Decision Time: Roundup at Rope Ridge

In this interactive feature, Editor Brian Lovett shares a scenario from his 20+ years of turkey hunting, asking "What would you do?"
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Brian Lovett
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Decision Time: Roundup at Rope Ridge

Postby Brian Lovett » May 10th, 2011, 10:33 am

In "Decision Time," Editor Brian Lovett will share a scenario from his 20-plus years hunting turkeys. Each hinges on a critical decision. Post what choice you would have made, then see how things actually turned out.

Roundup at Rope Ridge

After two days of getting drubbed, I was finally in the game at my old Wisconsin stomping grounds.

A pair of longbeards had flown off the roost 150 yards away and were gobbling themselves hoarse at a nearby field edge. Sure, they had hens with them, but it was quite a show. Meanwhile, a turkey that had roosted 200-plus yards to the west hit the ground and squeaked out one timid gobble. Heck, there was even a bird lighting it up on the ridge behind me. I was surrounded.

But after a while, that didn't seem to be enough. The henned-up birds at the field edge in front of me continued to hammer every call I made, but they'd probably only moved 10 steps in an hour. The timid-sounding bird on my ridge had shut up, which probably indicated that he was coming or ... well, that he'd shut up. And the gobbler on the ridge behind me seemed like he was heading west off the property.

Of course, I wanted to kill one of the vocal turkeys at the field edge, but that was the problem. I was on the ridge, and they were on a field edge, with little but air between us. I figured I could slip 20 to 40 yards closer without being busted -- at best. The timid gobbler offered a nice option, but I had no idea where he was. And the back-ridge gobbler was going away, so he was pretty much off the board.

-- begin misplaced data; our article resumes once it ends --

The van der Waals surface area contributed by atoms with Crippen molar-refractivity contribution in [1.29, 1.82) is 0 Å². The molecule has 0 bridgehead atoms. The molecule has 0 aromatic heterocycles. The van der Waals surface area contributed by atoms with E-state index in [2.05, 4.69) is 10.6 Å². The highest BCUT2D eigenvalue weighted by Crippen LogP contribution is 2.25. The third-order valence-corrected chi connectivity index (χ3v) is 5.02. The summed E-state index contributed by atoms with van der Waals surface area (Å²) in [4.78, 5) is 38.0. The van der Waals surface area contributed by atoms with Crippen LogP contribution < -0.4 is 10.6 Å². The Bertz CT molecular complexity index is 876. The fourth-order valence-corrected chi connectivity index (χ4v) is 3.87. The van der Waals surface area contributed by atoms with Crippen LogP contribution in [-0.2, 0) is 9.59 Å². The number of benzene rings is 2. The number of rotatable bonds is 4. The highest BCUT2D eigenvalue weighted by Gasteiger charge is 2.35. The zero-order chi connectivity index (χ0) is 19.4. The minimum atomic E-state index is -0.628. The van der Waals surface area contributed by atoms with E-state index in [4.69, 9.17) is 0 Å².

How did I go from being surrounded to being stumped? And, more important, how could I save my hunt?

What would you have done? Post your decision below.

Click here for Lovett's decision.

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RE: Decision Time: Roundup at Rope Ridge

Postby simpzenith » May 10th, 2011, 7:07 pm

That timid gobbler was most likely silently working toward the field to join the others. Although it would be a gutsy call, and one I doubt I would do myself, would be bust the flock up that's in the field and wait for the timid gobbler to show or some of the others to return. Who says busting a flock has to be a fall technique? Not me!
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RE: Decision Time: Roundup at Rope Ridge

Postby educote » May 11th, 2011, 8:01 am

I would say hang tight. The timid bird may slip in there and there probably isn't much you can do with the pasture edge birds until the hens start scattering or the flock travels through a vulerable spot. Once you conclude the timid bird isn't coming I would probably try to keep tabs on the flock until i could get into position or call the pair up. Depending on the time of the year, i would probably make a loop on the bird heading west in t he meantime.


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RE: Decision Time: Roundup at Rope Ridge

Postby Gobblerman » May 13th, 2011, 1:33 pm

I agree with Ed that the best plan at this point would just be to hold tight for a while. Moving forty yards closer to birds that are 150 yards away is not going to appreciably aid in the situation. They would still have to break and come a good ways to get into range at some point. Moving also is a good recipe for getting busted by any birds that might be in the vicinity.

Shane's idea of busting the flock has merit, but scattering a flock from 100+ yards is an iffy proposition,...and not getting it right would likely ruin the hunt, and possibly push the birds out of the area for who-knows-how-long.

Yep, I think I would sit and enjoy the show for a while and see what transpires. A little strategic calling might result in the arrival of a likely candidate for turkey nuggets. Plus, you can always go to "Plan B" at any time your patience flatlines.


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